There are not that many journalists in Ireland according to former usage of the title. When I entered the newspaper industry in 1964 there were about twenty called journalists in Ireland, mostly in Dublin and Cork – the rest were called reporters.
You have many more College of Journalism graduates calling themselves journalists today, even commentators on local radio, sometimes even disc jockeys and comperes. None of them are journalists or even reporters, but rather media operatives.
The late President of the Institute of Journalists Chris Underwood of London, former home affairs correspondent of the BBC, always said that he has less time for the college graduates who called themselves journalists than he had for the school leaver who started into real journalism by joining the local newspaper to make the tea and light the fire.
He had a point for these latter were thrown in at the deep end and learned under fire, so to speak – and there were editors who could dish out the compliments as deserved in the most colourful language.
Sadly today the profession is governed by rules of political correctitude. For instance the NUJ had a Code of Conduct on ethnic issues drawn up – by a committee of ten without a Caucasian on it! The NUJ is ever governed itself by a national executive of some self-confessed trotskyists more concerned with their careers in London politics than with the status of journalism , pay and conditions.
They are more concerned with maintaining ever – increasing quotas of ethnic journalists in jobs in television in the BBC and ITV than they are with the quality of journalism overall. You can’t pick writers by their ethnicity. Their policing of what is written was well and truly foretold by Orwell – even worse has come to pass in the time from a 1984 that seems tame in comparison to the reality on the ground in journalism today in 2018.
It’s perfectly understandable if journalists take a leftist or liberal approach as we are dealing with injustices on the ground all our lives , but we must not lay down ground rules excluding other journalists who may disagree with the Union view. The profession was always known for its grand tolerance and understanding, thus the NUJ closed shop as it exists today is totally wrong as it is enforced.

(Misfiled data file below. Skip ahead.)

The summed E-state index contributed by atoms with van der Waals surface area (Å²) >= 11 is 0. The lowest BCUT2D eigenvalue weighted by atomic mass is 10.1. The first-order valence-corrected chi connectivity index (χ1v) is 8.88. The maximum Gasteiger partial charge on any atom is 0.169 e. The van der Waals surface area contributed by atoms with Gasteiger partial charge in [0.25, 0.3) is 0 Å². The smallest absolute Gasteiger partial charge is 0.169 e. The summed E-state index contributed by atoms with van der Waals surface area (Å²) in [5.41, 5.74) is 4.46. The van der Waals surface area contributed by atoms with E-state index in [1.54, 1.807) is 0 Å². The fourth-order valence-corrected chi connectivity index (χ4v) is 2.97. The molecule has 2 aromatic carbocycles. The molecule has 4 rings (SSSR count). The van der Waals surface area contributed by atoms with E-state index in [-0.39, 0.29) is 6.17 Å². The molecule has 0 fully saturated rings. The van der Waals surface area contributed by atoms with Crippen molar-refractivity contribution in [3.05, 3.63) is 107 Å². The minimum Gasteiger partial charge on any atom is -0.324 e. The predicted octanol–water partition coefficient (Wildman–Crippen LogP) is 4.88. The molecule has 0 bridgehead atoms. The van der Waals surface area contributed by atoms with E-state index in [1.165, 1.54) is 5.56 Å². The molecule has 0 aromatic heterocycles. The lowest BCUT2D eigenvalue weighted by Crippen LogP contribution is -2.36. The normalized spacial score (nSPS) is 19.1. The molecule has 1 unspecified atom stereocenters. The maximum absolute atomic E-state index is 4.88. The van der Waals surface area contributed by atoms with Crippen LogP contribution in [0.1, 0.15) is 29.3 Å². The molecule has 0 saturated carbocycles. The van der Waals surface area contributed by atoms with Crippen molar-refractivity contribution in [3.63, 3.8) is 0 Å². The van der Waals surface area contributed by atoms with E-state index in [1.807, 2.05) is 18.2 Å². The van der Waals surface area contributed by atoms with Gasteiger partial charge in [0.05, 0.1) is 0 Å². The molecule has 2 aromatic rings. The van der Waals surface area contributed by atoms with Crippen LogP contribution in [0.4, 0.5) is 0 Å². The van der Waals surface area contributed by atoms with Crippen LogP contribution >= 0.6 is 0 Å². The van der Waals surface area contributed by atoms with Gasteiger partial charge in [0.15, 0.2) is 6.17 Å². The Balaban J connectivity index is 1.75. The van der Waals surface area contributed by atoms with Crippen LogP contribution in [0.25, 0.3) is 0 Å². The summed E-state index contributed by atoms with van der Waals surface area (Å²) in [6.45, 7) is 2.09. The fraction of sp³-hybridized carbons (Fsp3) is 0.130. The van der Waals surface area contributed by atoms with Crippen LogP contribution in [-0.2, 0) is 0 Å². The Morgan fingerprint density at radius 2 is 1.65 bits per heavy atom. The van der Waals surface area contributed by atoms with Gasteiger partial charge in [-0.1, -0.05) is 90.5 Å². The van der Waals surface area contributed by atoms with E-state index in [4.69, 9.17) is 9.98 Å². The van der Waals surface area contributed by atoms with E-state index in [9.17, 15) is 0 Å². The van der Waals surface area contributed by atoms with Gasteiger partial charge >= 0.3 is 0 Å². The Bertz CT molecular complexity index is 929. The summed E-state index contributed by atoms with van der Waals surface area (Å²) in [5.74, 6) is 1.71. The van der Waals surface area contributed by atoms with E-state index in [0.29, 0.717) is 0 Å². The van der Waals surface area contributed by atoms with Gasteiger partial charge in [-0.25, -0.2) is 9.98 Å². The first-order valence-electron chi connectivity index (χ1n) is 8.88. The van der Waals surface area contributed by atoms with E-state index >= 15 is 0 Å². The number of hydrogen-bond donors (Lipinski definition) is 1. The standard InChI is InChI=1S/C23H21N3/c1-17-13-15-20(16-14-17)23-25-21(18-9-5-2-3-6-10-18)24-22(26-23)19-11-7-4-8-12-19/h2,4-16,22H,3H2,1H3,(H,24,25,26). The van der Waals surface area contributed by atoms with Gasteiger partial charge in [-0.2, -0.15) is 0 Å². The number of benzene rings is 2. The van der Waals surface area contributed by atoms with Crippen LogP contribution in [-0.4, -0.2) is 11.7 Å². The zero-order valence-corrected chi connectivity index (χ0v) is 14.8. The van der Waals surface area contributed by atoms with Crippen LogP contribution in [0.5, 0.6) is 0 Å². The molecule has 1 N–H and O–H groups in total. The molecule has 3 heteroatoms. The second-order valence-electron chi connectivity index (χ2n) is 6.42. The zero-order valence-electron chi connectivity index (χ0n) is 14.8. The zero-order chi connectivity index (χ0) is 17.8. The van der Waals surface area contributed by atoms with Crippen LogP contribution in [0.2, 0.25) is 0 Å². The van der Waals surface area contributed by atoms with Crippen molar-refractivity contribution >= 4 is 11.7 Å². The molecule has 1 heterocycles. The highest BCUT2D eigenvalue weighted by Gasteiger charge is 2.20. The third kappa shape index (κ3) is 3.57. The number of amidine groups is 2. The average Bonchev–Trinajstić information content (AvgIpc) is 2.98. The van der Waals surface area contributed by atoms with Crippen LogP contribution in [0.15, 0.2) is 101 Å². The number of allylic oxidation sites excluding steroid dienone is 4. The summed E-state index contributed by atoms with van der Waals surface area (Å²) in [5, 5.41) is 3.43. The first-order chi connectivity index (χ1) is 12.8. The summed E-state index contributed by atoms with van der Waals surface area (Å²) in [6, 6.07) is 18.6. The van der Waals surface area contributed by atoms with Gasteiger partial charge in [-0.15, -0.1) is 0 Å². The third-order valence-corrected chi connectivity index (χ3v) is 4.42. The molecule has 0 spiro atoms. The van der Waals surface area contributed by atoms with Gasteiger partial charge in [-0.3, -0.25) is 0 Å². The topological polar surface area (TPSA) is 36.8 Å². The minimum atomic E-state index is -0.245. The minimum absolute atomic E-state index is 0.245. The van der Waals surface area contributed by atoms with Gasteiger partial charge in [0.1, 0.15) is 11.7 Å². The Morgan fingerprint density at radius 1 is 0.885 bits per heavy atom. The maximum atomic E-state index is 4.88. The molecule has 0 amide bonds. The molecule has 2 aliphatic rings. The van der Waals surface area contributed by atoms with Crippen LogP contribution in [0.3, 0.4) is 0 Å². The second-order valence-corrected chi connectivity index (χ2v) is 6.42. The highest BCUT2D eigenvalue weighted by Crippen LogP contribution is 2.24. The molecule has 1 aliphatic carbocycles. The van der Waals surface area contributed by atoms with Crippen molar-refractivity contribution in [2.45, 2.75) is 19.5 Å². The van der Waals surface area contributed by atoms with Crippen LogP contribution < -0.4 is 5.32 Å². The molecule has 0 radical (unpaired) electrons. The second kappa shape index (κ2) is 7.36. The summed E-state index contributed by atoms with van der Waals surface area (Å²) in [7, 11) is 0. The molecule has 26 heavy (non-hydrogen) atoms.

It’s fine to ensure that all entering the profession have undertaken adequate training in their formative years, but laying down political and ethnic conditions and making them obligatory under the closed shop is wrong and in fact militates against the principles and practices of real journalism.
Thus we have political picketers who hardly ever write carrying NUJ cards today. There are horror stories of some of the more independent writers being barred or otherwise excluded that every journalist knows about and that serve to hold the rest of them in line. Some of the best journalists haven’t been published in years, but at least today they can publish online.
Concerning abortion, all NUJ member journalists are required to write in favour of abortion on demand everywhere and this has been the situation for years. As Chris Underwood held in his day, it is not the job of any journalists’ association to tell its member journalists how to write on anything – though he himself favoured the availability of abortion. It’s much the same writing about climate change – which we still regard as The Hoax of the Twentieth Century.
To get to the news that is deliberately being hidden you simply must go online today. A mosque was being planned for a provincial Irish city recently. The local online newspaper, The Kilkenny Journal, came out and revealed the news while the regular press either didn’t have the news or were hiding it.
Then the editor of the Kilkenny Journal was excoriated by left wingers online for daring to reveal that the mosque, which has now gotten planning permission from the local Council, was being built. The point that everybody has a right to know was totally ignored while the left went after the editor’s blood for daring to reveal that news.
Yet none of these lefties or liberals stood to profit in any way from their targeting of an editor for widespread abuse. Today in communications there are nasty little civil wars going on behind the scenes and we hope to report more of it. There was a civil war in Ireland, mercifully without the guns, over the marriage equality referendum.
There was more such abuse poured on the editor for supporting the new bridge for Kilkenny that is now built and loved by many drivers today – though there were very ugly scenes with the police and objectors while it was being built.
The editor, whilst agreeing with the local Kilkenny County Council that the new bridge was a dire necessity, though with the reservation that it could be designed to look more fitting into the medieval town vernacular, was still abused up and down the town by the protesters for daring to support that bridge, now a great success.
Incidentally the editor was right as the new bridge did not even have an architect as he pointed out, but was taken directly out of a local government catalogue of ready-designed bridges!
Yet, as we also pointed out, because of its situation it brought fabulous river vistas into view, such as this stunning photo taken on the new bridge.
“Dull would he be who could pass by…”
PHOTO BY MICHAEL McGRATH, KILKENNY.